Ten years passed and I decided to try another poem. Another Jessica Greenbaum poem. I read “I Had Just Hung Up From Talking To You” and after I finished it, all I could think about were the personal details missing from the poem. Who was this friend of hers? What was wrong with him? I actually googled her ("Jessica Greenbaum divorce," "Jessica Greenbaum family," "Jessica Greenbaum estranged") but there was nothing. I realized then that the reason I liked Plath’s poems was because I knew about her life and you never had to wonder what was going on: You read and said to yourself, these are all about a person who wants to die.

At the end of the poetry class I went to my adviser’s office. During our conversation he stared out the window as if he were considering stepping out of it onto the lawn and just walking away. He asked me how I liked the poetry class. I said that I had no idea what anyone was talking about and generally couldn’t bring myself to care. He asked what I wanted to do with myself after college. I said I wanted to be a writer. He said, “Well, you don’t seem to possess any talent.” I was shocked. I thought surely something special, some charm peeked out from the lines of my unspectacular papers, and I think I suggested something like this, and he said something like, no, wrong. Part of me wanted to die of shame.  But then a voice inside me spoke up: “Well at least I will never tell my readers what fucking color moss is.” It then added, “This man likes Elizabeth Bishop, for God’s sake. He does not know anything. You are the only one who knows anything.” I figured if I told myself this a few thousand times, I would start to believe it.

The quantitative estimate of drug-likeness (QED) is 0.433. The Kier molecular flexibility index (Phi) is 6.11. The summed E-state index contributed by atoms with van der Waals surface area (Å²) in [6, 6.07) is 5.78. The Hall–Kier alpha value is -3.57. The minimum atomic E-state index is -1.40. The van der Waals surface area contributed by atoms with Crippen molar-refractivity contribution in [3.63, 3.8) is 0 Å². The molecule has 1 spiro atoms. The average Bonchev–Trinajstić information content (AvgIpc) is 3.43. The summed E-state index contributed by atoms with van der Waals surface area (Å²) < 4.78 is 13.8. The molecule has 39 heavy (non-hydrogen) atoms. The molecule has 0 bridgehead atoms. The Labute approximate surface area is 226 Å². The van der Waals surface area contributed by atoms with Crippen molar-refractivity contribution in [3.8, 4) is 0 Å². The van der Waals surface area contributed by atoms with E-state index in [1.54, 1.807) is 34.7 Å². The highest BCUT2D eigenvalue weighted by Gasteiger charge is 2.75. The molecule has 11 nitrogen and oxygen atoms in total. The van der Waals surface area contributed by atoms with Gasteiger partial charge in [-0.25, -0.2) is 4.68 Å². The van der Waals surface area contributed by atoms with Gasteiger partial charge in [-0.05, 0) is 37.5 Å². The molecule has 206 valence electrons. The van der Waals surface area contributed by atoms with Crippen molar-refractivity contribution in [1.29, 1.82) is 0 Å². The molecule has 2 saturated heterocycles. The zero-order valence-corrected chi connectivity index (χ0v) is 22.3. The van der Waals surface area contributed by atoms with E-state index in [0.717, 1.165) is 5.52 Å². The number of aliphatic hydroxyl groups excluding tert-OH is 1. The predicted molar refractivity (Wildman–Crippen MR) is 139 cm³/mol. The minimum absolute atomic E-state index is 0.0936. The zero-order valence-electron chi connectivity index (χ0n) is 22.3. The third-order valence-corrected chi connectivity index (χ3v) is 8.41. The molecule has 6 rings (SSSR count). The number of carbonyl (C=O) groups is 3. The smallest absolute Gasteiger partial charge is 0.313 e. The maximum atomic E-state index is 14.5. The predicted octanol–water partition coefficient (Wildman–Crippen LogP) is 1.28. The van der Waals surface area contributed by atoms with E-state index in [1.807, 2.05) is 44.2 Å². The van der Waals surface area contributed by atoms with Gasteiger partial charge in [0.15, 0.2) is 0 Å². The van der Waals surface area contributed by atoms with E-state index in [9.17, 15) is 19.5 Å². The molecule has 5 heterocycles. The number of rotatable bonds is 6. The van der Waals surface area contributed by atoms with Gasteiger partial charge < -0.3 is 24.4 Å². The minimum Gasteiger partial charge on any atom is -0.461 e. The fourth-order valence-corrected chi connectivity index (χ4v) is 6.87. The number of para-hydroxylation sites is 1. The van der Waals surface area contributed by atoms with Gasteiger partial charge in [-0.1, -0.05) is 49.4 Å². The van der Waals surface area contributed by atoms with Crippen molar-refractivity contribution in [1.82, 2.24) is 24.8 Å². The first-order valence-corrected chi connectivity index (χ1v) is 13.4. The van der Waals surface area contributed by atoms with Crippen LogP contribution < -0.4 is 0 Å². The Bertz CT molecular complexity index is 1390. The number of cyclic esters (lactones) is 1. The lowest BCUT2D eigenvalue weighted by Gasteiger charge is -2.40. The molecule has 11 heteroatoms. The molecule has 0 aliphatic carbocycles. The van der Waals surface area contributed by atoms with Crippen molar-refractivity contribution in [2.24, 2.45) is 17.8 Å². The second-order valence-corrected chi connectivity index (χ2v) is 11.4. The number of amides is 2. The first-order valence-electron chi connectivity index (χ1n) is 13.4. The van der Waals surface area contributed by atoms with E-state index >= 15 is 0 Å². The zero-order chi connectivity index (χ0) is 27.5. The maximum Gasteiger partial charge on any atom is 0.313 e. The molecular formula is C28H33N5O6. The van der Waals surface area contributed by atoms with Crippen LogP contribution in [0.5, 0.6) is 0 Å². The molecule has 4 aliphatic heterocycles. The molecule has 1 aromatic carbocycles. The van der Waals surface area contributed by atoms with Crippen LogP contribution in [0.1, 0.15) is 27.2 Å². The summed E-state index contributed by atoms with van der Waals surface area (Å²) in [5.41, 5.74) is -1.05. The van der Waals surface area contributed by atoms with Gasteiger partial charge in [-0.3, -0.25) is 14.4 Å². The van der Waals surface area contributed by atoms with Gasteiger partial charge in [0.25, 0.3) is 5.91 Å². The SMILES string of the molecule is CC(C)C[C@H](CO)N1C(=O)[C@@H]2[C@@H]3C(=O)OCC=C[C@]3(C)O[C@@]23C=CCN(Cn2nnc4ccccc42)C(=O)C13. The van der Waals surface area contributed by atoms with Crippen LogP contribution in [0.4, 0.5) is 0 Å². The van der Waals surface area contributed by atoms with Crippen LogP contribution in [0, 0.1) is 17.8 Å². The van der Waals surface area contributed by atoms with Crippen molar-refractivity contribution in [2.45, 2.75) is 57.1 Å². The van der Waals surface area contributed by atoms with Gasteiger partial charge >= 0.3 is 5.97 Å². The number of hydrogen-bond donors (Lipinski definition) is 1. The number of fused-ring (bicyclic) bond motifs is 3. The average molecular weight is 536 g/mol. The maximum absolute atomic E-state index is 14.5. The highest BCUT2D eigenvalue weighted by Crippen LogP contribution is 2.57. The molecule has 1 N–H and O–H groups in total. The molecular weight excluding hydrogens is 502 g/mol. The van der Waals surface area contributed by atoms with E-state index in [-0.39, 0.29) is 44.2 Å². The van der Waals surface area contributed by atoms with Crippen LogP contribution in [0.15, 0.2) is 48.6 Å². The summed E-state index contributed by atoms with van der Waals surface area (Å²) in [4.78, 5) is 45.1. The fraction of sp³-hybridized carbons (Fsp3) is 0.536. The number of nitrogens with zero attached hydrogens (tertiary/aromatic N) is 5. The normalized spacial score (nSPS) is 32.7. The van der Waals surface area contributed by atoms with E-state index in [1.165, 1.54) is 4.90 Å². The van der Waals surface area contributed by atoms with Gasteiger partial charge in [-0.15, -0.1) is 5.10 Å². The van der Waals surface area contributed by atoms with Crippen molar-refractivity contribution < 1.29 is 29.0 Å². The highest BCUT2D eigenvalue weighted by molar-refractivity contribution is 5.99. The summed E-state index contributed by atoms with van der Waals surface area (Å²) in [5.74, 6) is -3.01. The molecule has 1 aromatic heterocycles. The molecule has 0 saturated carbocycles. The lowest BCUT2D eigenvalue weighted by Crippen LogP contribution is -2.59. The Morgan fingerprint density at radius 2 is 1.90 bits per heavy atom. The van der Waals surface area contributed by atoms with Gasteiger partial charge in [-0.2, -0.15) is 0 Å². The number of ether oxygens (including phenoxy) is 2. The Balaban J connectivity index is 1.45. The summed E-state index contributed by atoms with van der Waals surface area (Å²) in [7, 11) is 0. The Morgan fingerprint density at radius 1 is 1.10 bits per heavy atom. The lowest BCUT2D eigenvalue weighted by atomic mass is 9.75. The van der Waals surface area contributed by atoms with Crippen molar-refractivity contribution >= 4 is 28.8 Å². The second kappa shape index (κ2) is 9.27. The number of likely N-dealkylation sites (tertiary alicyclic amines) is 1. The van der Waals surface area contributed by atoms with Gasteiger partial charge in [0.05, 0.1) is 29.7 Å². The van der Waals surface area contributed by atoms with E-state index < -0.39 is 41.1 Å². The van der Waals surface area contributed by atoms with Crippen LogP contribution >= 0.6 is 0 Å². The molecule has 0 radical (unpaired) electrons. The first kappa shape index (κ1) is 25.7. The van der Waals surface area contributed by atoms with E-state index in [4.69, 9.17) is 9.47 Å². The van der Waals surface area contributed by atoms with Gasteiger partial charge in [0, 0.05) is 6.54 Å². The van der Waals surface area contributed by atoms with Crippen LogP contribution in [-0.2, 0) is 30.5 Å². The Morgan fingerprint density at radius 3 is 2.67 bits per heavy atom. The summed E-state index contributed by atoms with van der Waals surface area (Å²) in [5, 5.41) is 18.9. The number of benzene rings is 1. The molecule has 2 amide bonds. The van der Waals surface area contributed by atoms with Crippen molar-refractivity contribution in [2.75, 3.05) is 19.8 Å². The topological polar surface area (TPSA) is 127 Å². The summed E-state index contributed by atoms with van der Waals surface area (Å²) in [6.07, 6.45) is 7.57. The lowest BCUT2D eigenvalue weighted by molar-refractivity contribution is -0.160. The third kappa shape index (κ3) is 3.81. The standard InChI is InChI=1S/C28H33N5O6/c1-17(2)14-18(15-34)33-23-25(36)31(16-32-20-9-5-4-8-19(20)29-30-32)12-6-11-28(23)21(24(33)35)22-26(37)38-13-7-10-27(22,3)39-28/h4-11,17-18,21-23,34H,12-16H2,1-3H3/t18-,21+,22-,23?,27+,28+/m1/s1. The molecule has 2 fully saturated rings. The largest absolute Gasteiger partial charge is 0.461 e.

I have always felt that to like poetry I would have to become another person, one who wasn’t just really obvious, who thought about things a lot before opening my mouth, who was more dependably capable of enjoying a subtle experience, and who had questions about life other than, “Oh my God, what did she say when he said that?” and, “So are they getting back together?” and, “How much?” It would be such an effort to be this person, the person who could savor the idea of cold plums and stand in front of the Emily Dickinson Museum and marvel, “Wow, she wrote all those poems in there” instead of, “I wonder what that place would look like with a bigger porch.” But at this point I worry what might become of me if I wasn’t just always eager to get to the most basic part of things—the story, the joke, the explosion, the re-model. I would have to start all over.

I’m going to level with you. At the end of a yoga class the other day the teacher read a poem called "Become Becoming" by someone named Li-Young Lee and I got chills, and then lay there, throbbing with the thought, I am going to die someday. And then, just a few minutes ago, I read the Elizabeth Bishop poem "One Art" and gasped at the end, which probably means it is a pretty good poem. But I have to sort of stand by hating poetry, because somewhere, deep in the fabric of the universe, there’s a 19-year-old girl, standing in her college adviser’s office, afraid that everyone in the world except for her understands what matters, and I just can’t bring myself to betray her.